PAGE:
“The worldwide financial turmoil is, at its root, evidence of what happens when too many are captivated by greed and put their faith in, and entrust their security and future aspirations to, a system animated by the maximization of wealth. Many legitimately feel betrayed,” read the resolution on the global financial crisis.

“While we hope that the painful consequences of the turmoil will be mitigated, our concern is that its impact will continue to permeate into more regions and economies of the world. We recognize that this economic crisis will have the most painful impact on the poor, who are the most vulnerable.

“We reaffirm our faith in God and acknowledge that He is in control. We repent when we have placed our trust in money, institutions and persons, rather than God. Our security is not found in the things of this world.”

The resolution called on Christians to care for the poor during the crisis and live simply and generously.

“The Body of Christ, His Church, is living with HIV,” stated the resolution on HIV, a major focus area for the World Evangelical Alliance (WEA). “With brokenness we admit that as Evangelical Christians we have allowed stigmatization and discrimination to characterize our relationships with people living with HIV. We repent of these sinful attitudes and commit to ensuring that they are changed.”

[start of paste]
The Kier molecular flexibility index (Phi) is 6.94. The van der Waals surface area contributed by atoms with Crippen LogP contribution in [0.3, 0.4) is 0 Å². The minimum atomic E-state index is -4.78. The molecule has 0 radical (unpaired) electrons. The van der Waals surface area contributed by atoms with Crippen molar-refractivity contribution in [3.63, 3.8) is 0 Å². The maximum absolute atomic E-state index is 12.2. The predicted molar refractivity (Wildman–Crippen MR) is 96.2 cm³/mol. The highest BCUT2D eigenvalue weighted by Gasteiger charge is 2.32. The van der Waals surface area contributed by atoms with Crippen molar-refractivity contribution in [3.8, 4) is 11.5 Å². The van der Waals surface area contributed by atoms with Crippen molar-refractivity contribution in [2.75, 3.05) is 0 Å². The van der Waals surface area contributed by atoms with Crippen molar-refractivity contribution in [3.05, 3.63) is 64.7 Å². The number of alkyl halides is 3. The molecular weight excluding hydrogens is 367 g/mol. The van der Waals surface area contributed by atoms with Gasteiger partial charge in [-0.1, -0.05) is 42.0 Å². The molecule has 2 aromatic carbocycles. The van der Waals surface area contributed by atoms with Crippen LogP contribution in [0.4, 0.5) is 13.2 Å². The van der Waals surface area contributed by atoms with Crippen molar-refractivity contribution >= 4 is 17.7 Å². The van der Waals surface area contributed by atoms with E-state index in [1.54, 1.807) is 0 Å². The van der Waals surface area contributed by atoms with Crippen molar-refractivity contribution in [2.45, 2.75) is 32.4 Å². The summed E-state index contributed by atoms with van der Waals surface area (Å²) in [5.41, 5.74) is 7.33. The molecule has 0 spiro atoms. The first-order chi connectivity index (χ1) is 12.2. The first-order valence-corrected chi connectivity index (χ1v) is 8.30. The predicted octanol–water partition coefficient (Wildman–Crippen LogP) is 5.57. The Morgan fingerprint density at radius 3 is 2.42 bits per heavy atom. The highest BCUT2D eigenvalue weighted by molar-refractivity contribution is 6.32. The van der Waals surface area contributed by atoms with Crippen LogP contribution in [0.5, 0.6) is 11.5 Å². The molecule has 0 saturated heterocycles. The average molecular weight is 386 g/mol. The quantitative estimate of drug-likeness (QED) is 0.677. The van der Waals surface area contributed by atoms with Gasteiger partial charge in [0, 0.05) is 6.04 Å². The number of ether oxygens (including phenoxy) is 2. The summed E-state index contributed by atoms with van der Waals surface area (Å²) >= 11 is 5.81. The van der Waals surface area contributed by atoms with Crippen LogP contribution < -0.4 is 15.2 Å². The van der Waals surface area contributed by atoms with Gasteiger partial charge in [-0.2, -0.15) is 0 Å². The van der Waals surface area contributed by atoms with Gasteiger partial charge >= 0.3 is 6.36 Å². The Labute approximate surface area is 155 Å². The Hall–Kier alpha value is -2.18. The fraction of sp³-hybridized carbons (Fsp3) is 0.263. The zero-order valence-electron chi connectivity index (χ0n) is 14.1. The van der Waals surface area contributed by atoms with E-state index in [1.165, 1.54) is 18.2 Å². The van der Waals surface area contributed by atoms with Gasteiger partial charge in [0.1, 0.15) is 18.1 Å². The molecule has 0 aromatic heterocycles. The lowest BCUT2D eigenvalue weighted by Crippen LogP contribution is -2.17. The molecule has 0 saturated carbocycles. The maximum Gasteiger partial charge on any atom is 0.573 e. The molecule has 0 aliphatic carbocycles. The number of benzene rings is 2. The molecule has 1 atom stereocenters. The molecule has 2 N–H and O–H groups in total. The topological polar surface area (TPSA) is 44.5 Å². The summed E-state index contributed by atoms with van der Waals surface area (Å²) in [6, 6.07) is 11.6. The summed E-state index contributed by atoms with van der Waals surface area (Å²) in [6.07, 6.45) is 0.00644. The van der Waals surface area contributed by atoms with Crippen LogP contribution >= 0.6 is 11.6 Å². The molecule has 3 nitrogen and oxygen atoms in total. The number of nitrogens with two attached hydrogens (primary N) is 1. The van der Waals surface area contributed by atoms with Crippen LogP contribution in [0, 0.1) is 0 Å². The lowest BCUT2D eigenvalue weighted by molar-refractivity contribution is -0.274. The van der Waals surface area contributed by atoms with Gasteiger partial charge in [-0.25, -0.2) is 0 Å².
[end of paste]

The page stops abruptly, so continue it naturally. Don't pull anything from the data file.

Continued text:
In the preamble to the resolution on the Millennium Development Goals, evangelical leaders stated, “In coping with the financial crisis of 2008, governments and international institutions have shown how quickly and effectively they can move to mobilize massive resources in the face of serious threats to our global, common economic well being.

“Yet one child dying of preventable causes every three seconds and 2.7 billion people barely sustained on an income of less than two dollars per day has yet to evoke a similar level of urgent response.

“We believe this to be an affront to God, a shame to governments and civil society, and a massive challenge to the witness and mission of the followers of Christ.”

World Evangelical Alliance (WEA) international director Dr Geoff Tunnicliffe told delegates that they faced additional challenges to fulfilling the Great Commission from radical secularism, postmodernism, declining Christianity at the same time as growing interest in spirituality, trafficking and migration.